Do you love Emmy-watching, but hate following the presidential election?
Hate to break it to you, but history shows that the two are often inextricably linked to one another. The first of four consecutive “The West Wing” wins for Best Drama Series came in the Bush v. Gore election year of 2000. In 2009, Tina Fey took home the Best Comedy Guest Actress award for playing Sarah Palin during the 2008 election cycle. And just last year, when talk of the current election began, “Veep” finally won Best Comedy Series after three losses in non-election years for a season notably about an election.
This year there are handful of races set to be influenced by this year’s buzzworthy primary season and the upcoming election. Take a look at my analyses of these races below and update your early predictions before Emmy nominations are announced on July 14!
‘House of Cards,’ ‘Veep’ and a possible contested convention
With Ted Cruz’s recent triumph over Donald Trump in the Wisconsin primary it is looking more and more likely that the Republican party will be facing a contested convention in July. Contested conventions — where no party candidate has secured enough pledged delegates during primary season to win the party’s nomination outright –are rare in modern politics.
Both filmed far in advance of this year’s Republican primary race, the new seasons of both Netflix’s “House of Cards” and HBO’s “Veep” are set during presidential elections. Emmy voters will have also begun considering their votes for president by the time they cast their ballot, and the connection between real world politics and television politics is narrowing.
When asked if he’d ever join Cruz’s ballot, Marco Rubio shot it down calling the idea “stuff from like ‘House of Cards.’ It’s not real life.” Little does he know that the connection between real world politics and television is very much the stuff of real life.
Season 4 of “House of Cards” takes place entirely within the scope of primary season, and three-time nominee Kevin Spacey could see Frank Underwood’s journey through an election provide a boost for his first win. It’s Robin Wright’s First Lady Claire Underwood that is at the center of the show’s own contested convention plot though, as we see her face off against Secretary of State Catherine Durant (Jayne Atkinson) in a contested convention for their party’s Vice President nomination. Already nominated three times for this role, Wright is once again astounding as Claire.
Though her category is stacked again this year, Wright is the “Cards” actor that may benefit most from perfect timing. If voters have the election on their minds they will have probably connected with “House of Cards” this season and in drawing parallels to the exciting nature of contested conventions may finally find cause to give Wright the win.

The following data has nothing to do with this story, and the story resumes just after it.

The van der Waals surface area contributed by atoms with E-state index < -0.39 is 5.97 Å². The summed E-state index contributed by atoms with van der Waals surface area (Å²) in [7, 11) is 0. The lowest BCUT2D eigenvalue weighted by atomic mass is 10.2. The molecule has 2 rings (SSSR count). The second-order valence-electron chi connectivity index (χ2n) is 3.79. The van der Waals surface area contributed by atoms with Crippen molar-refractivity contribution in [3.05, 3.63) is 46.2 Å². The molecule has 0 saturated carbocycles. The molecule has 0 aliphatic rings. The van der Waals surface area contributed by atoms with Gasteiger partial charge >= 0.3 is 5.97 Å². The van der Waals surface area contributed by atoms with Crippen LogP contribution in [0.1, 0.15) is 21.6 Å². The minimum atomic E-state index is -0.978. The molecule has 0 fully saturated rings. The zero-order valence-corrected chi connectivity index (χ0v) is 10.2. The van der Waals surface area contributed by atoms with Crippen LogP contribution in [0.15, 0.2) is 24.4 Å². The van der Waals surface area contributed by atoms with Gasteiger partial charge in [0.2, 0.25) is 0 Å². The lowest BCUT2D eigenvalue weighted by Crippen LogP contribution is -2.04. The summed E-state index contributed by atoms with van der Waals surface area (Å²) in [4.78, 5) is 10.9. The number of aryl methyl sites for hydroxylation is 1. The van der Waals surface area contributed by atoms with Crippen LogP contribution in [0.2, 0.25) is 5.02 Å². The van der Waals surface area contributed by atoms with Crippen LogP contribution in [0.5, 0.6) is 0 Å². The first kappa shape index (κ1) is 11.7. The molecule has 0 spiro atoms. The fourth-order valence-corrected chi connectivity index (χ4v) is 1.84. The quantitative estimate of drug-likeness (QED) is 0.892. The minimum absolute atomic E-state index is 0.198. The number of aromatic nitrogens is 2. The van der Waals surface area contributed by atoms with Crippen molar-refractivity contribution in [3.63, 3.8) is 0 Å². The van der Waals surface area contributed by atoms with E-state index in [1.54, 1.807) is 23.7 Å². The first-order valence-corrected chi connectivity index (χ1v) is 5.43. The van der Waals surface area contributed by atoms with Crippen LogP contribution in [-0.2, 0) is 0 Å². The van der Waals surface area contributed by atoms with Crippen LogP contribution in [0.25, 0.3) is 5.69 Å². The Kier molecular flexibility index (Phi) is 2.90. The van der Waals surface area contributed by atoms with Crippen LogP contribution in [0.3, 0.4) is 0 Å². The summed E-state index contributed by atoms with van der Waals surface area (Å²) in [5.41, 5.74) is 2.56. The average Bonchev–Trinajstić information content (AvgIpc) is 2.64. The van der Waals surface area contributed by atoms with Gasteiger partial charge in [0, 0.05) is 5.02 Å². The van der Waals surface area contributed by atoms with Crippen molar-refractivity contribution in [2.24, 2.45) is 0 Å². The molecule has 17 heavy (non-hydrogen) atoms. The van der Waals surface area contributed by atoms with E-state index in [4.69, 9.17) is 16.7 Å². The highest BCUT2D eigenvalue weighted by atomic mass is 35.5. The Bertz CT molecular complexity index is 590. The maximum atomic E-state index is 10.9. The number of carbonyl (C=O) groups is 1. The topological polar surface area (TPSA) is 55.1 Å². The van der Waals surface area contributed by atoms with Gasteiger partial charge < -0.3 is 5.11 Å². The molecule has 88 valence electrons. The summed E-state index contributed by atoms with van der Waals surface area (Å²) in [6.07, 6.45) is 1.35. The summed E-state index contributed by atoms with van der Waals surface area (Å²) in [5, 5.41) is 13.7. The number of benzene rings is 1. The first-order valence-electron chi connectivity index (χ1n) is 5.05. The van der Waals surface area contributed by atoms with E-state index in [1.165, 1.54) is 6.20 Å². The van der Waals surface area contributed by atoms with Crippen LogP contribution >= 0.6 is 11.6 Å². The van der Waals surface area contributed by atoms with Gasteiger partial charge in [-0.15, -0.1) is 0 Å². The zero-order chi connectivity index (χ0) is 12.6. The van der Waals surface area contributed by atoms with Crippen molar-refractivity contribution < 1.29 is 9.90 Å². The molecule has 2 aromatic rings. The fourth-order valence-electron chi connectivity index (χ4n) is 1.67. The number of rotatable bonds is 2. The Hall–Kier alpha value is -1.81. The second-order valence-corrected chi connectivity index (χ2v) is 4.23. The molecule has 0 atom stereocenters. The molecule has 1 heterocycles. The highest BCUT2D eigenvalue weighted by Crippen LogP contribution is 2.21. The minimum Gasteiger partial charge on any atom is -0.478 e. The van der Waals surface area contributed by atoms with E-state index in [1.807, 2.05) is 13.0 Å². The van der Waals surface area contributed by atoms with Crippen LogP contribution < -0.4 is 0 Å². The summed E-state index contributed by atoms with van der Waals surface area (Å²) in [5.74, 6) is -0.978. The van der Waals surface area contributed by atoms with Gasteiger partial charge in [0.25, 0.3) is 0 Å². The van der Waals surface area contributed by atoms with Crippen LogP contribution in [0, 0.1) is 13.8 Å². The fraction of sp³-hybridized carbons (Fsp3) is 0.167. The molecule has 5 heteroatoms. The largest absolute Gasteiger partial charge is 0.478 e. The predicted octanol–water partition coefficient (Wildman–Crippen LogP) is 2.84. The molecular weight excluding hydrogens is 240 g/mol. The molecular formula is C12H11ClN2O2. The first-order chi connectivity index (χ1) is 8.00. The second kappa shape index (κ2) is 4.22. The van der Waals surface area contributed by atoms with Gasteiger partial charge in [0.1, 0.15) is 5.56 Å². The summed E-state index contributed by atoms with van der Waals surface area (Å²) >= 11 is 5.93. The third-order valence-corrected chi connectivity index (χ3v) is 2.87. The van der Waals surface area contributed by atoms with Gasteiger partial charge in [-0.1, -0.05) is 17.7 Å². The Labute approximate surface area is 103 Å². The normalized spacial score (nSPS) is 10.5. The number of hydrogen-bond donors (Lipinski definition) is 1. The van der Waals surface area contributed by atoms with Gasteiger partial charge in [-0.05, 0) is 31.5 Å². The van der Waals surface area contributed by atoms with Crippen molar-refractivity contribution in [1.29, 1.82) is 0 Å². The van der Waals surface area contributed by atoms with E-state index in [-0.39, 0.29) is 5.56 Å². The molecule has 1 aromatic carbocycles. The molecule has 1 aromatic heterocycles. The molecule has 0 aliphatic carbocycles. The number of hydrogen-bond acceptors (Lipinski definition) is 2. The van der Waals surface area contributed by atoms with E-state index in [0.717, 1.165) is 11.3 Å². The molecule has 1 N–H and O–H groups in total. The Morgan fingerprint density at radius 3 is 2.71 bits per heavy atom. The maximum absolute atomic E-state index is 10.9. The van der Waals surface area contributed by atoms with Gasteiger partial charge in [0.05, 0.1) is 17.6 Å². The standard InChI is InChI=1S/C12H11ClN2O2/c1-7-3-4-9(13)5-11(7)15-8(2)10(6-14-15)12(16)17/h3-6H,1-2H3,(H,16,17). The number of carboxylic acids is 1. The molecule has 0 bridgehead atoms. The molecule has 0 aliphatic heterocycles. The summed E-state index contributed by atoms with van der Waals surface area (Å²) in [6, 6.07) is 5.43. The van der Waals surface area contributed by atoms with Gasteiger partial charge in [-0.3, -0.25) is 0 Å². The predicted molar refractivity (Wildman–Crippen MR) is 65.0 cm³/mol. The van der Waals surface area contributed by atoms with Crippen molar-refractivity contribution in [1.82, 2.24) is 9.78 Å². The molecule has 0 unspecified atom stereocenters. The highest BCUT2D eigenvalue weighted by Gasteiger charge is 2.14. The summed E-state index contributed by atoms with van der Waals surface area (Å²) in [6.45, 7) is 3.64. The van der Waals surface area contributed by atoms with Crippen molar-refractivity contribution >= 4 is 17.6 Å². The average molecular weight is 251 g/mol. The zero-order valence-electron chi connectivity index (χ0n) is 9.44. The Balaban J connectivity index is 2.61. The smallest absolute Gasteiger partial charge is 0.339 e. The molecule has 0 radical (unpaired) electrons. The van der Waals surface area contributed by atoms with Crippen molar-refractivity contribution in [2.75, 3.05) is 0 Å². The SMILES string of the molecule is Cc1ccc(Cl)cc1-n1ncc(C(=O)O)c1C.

“Veep” will bring its own elements of an unusual election when its new season gets under way later this month. Last year the show finally took home the award for a season that ended with Selina Meyer (Julia Louis-Dreyfus) reaching an electoral tie, something that hasn’t happened in real life since 1800. “Veep” will be contending in this year’s race for a yet-to-air 5th season. That electoral tie will likely factor heavily into the initial episodes of the season and may feel in step with the progress of this year’s highly unusual election.
‘SNL,’ ‘Broad City’ and guest appearances by the candidates
Like Fey before her, Kate McKinnon (previously nominated for Comedy Supporting Actress in 2014) could find Emmy love for portraying a prominent female politician. McKinnon is the show’s Hillary Clinton and if she submits it, feels like a shoe-in for the standout sketch that featured the actual candidate in a surprise cameo as bartender to McKinnon as Clinton. A Clinton cameo on an election-focused episode could also propel “Broad City” into the Emmy race for the first time. The episode also featured two-time Emmy winner Cynthia Nixon in a guest role as a member of Clinton’s campaign team.
Bernie Sanders also showed up on ‘SNL’ in a sketch with Larry David who could factor into the race as a Comedy Guest Actor nominee. A win would be the first in acting for David, after two previous victories for writing and producing “Seinfeld.”
And Trump, who hosted the show in November and delivered the best ratings of the season, could see his national presence as a nominee translate into an Emmy nomination for himself.
‘Confirmation,’ ‘All the Way’ and political history
Two HBO telefilms — “Confirmation” with two-time Emmy nominee Kerry Washington and “All the Way” with six-time Emmy champ Bryan Cranston — are just as timely in that they focus on major political events of the past.
Cranston portrays Lyndon B. Johnson as he assumes the presidency after the assassination of John F. Kennedy and must re-focus his politics toward the civil rights movement. Washington plays Anita Hill who testifies during the Supreme Court nomination hearings for Clarence Thomas and accuses him of sexual harassment.
Though neither film focuses directly on a presidential election, both contain the elements of sexism and racism that have made headlines for candidates throughout this year’s primary season. For Washington there’s the added relevance that we are currently in the midst of nomination hearings for a new SCOTUS justice.
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Photo Credits: “House of Cards” (Netflix); “Veep” (HBO)